2.1. Sources, Methods, and Results of Qualitative Evidence
2.1.1. Qualitative Data from Service Users of Working Age
2.1.2. Qualitative Data from Service Users Aged 16 to 18 Years of Age
2.1.3. Qualitative Data from Clinicians
2.1.4. Translatability Assessment
- Rejection of the following idiomatic items “I had reasons to get out of bed in the morning”, “I found it hard to stand up for myself”, “I felt OK about myself”, “I could not bounce back from my problems”
- Rephrasing of the item “I felt at ease with who I am” to “I felt at ease with myself” because of a semantic issue
- Rejection of items with structural issues “I disliked myself”, “I felt unsure about myself” as it was deemed that they might call for translations using a negative verbal form (such as “I did not like…”, “I did not feel sure…”). (See supplementary Tables S2 and S3 for more details).
2.2. Quantitative Data
2.2.1. Study 1
2.2.2. Study 2
2.3. Combining Qualitative and Quantitative Evidence
2.3.1. Criteria to Summarise Psychometric Evidence
2.3.2. Combining Evidence in Study 1
2.3.3. Combining Evidence in Study 2
- Choose one item per theme to retain the face validity of the measure.
- Decide if a second item is needed in this theme; and if so, choose a second item.
- Retain a mix of negatively and positively worded items in the measure.
3.1. Study 1
3.2. Study 2
Conflicts of Interest
|CFA||Confirmatory Factor Analysis|
|DIF||Differential Item Functioning|
|EFA||Exploratory Factor Analysis|
|GRM||Graded Response Model|
|IRT||Item Response Theory|
|NHS||National Health Service|
|PROM||Patient Reported Outcome Measure|
|QoL||Quality of Life|
|ReQoL||Recovering Quality of Life|
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|Missing data at item level||If any item has ≥5% missing data, this item should be dropped |
Lay description: Respondents do not complete an item maybe because they find it difficult, ambiguous, or simply choose not to answer it.
|Factor analyses||Identify items with high residual correlations (>0.1) |
Lay description: Assess whether the items measure the different themes of interest and whether the various themes can be aggregated in one score.
|Select one item|
|Item response theory—misfitting items||Identify misfitting items with sum-score based item fit statistic (S-G2) with p values < 0.05  in at least 3 datasets (the sample was randomly distributed in 4 datasets of about 1000 observations in each) |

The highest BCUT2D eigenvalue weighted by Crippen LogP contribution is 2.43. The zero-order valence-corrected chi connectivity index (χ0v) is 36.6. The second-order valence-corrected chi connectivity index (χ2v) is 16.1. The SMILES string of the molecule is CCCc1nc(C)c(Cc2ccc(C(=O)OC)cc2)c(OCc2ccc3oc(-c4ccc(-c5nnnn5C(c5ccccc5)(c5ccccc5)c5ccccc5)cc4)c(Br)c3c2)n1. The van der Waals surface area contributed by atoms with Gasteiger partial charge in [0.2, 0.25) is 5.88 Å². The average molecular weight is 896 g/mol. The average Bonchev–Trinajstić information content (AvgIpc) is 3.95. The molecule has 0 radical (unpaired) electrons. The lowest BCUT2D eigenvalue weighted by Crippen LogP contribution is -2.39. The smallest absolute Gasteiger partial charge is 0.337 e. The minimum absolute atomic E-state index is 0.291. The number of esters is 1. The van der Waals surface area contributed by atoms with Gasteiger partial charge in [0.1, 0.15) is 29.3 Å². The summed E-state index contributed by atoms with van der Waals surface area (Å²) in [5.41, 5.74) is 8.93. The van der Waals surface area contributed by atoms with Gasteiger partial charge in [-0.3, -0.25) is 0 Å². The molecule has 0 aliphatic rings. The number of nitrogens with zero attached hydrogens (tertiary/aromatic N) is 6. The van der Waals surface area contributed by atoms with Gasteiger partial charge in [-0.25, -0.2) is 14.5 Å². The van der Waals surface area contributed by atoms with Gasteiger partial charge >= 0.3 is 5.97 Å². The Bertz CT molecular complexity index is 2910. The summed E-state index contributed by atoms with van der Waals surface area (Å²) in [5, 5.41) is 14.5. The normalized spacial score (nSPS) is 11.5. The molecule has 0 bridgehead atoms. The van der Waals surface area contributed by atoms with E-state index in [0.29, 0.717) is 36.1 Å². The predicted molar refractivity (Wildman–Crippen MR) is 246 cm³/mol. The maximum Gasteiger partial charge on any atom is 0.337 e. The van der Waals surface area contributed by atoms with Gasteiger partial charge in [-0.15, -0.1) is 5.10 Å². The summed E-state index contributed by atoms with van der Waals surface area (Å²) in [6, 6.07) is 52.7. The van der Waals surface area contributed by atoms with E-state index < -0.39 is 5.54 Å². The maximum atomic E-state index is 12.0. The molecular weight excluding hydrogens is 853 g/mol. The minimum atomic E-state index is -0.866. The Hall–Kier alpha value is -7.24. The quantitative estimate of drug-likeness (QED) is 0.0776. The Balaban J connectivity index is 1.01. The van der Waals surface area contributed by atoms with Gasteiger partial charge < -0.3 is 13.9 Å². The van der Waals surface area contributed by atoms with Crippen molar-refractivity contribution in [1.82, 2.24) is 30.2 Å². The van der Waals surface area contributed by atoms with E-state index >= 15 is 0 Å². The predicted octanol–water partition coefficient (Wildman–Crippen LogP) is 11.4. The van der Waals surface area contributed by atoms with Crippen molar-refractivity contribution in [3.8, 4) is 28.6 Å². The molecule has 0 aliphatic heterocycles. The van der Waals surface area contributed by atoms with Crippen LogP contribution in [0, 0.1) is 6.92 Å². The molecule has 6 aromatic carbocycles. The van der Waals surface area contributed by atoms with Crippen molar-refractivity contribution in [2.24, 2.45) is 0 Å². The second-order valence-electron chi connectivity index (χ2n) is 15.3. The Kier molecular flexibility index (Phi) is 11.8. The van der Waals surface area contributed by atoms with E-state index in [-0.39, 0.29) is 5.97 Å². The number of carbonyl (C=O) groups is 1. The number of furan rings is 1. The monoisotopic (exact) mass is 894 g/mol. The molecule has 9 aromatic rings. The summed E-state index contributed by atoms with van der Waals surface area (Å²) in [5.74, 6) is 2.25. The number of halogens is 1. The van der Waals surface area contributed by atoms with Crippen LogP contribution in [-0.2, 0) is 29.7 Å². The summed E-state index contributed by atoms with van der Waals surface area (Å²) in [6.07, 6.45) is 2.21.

Lay description: A mathematical model using all the items is used to explain whether all the items are measuring quality of life (QoL). Items can be identified as misfitting if they are not contributing to measuring QoL. This issue can arise not because of the item but because of the respondents. Therefore, the item can be tested in a different sample before deciding whether to drop it.
|No. Acknowledge the misfit but retain item in the item pool.|
|Item response theory—information functions||Ensure that items cover the whole measurement range (i.e., intensity) by choosing items to balance maximization of information over the total range and content validity (including items from all themes). |
Lay description: Highly discriminating items provide great information but over a small range of QoL and less discriminating items provide less information but over a wider range of QoL. The graph for each item therefore tells us how much information an item is contributing to the scale and also to what portion of the score range (that those with very low or high QoL).
|Differential item functioning (DIF)||Exclude items with DIF (age, ethnicity, gender, mental health condition) |
Lay description: An item is said to display DIF if people with same QoL respond differently to the item because of other characteristic (e.g., by virtue of being female, or belonging to a particular socio-economic group). The item is picking these characteristics up and therefore not correctly representing the true QoL.
|Sensitivity to change||Ensure selected items show change in response over time|
Lay description: Given that ReQoL would be used routinely over the course of treatment, the items need to be able to register a change in the respondent’s QoL if there is one.
|Item||Factor Analyses||Qualitative Evidence|
|Spearman Correlation within Theme > 0.7||Adult Service Users||Younger Service Users||Translatability Assessment||Decision|
|I felt unsure of myself||Not covered||F (30) A(20) M(50)||✓?||Delete|
|I tended to blame myself for bad things that have happened||I felt like a failure||F (14) A(8) M(3)||F (80) A(0) M(20)||✓?||Delete|
|I felt like a failure||I disliked myself||F (15) A(6) M(3)||F (27) A(18) M(55)||✓||Retain|
|I felt confident in myself||I am at ease with who I am|
I valued myself as a person
I felt ok about myself
|F (23) A(3) M(1)||F (64) A(9) M(27)||✓||Retain|
|I felt at ease with who I am||I valued myself as a person|
I felt ok about myself
|F (15) A(6) M(6)||F (45) A(0) M(55)||✓?||Retain|
|I valued myself as a person||I felt ok about myself||F (21) A(6) M(1)||F (36) A(0) M(64)||✓||Retain|
|I disliked myself||F (18) A(6) M(3)||F (45) A(9) M(45)||✓?||Retain|
|I felt confused about who I am||F (16) A(4) M(6)||F (18) A(27) M(55)||✓?|
(added about who I am as a result of TA)
|I felt ok about myself||F (19) A(4) M(4)||F (0) A(9) M(91)||“ok”—difficult to translate||Delete|
|Activity||ACT1||I found it difficult to get started with everyday tasks|
|ACT2P||I enjoyed what I did *|
|Belonging and relationships||BEL2||I felt lonely|
|BEL3P||I felt able to trust others *|
|Choice, control, and autonomy||CHO4||I felt unable to cope|
|CHO1P||I could do the things I wanted to do *|
|Hope||HOPE4||I thought my life was not worth living|
|HOPE1P||I felt hopeful about my future *|
|Self-perception||SEL2P||I felt confident in myself|
|Wellbeing||WB11||I felt happy|
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